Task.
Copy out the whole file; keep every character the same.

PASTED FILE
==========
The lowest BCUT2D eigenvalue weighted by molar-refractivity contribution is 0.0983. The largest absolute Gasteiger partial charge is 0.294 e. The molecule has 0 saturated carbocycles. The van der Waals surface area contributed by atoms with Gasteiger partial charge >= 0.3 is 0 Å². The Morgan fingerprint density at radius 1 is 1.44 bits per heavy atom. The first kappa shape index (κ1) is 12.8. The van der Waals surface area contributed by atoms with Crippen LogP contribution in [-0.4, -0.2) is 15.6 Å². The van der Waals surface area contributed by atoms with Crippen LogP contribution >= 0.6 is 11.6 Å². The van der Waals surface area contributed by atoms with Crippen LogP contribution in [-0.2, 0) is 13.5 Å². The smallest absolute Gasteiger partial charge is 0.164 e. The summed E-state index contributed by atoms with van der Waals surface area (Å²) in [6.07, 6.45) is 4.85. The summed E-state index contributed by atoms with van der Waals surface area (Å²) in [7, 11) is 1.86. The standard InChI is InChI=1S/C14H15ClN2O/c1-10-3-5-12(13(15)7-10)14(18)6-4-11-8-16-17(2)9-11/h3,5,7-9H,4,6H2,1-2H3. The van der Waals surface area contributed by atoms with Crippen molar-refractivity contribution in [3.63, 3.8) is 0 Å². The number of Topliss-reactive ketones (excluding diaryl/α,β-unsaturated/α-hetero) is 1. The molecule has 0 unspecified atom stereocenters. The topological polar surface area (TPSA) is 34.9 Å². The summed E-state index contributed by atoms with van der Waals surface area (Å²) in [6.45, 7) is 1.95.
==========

The lowest BCUT2D eigenvalue weighted by molar-refractivity contribution is 0.0983. The largest absolute Gasteiger partial charge is 0.294 e. The molecule has 0 saturated carbocycles. The van der Waals surface area contributed by atoms with Gasteiger partial charge >= 0.3 is 0 Å². The Morgan fingerprint density at radius 1 is 1.44 bits per heavy atom. The first kappa shape index (κ1) is 12.8. The van der Waals surface area contributed by atoms with Crippen LogP contribution in [-0.4, -0.2) is 15.6 Å². The van der Waals surface area contributed by atoms with Crippen LogP contribution >= 0.6 is 11.6 Å². The van der Waals surface area contributed by atoms with Crippen LogP contribution in [-0.2, 0) is 13.5 Å². The smallest absolute Gasteiger partial charge is 0.164 e. The summed E-state index contributed by atoms with van der Waals surface area (Å²) in [6.07, 6.45) is 4.85. The summed E-state index contributed by atoms with van der Waals surface area (Å²) in [7, 11) is 1.86. The standard InChI is InChI=1S/C14H15ClN2O/c1-10-3-5-12(13(15)7-10)14(18)6-4-11-8-16-17(2)9-11/h3,5,7-9H,4,6H2,1-2H3. The van der Waals surface area contributed by atoms with Crippen molar-refractivity contribution in [3.63, 3.8) is 0 Å². The number of Topliss-reactive ketones (excluding diaryl/α,β-unsaturated/α-hetero) is 1. The molecule has 0 unspecified atom stereocenters. The topological polar surface area (TPSA) is 34.9 Å². The summed E-state index contributed by atoms with van der Waals surface area (Å²) in [6.45, 7) is 1.95.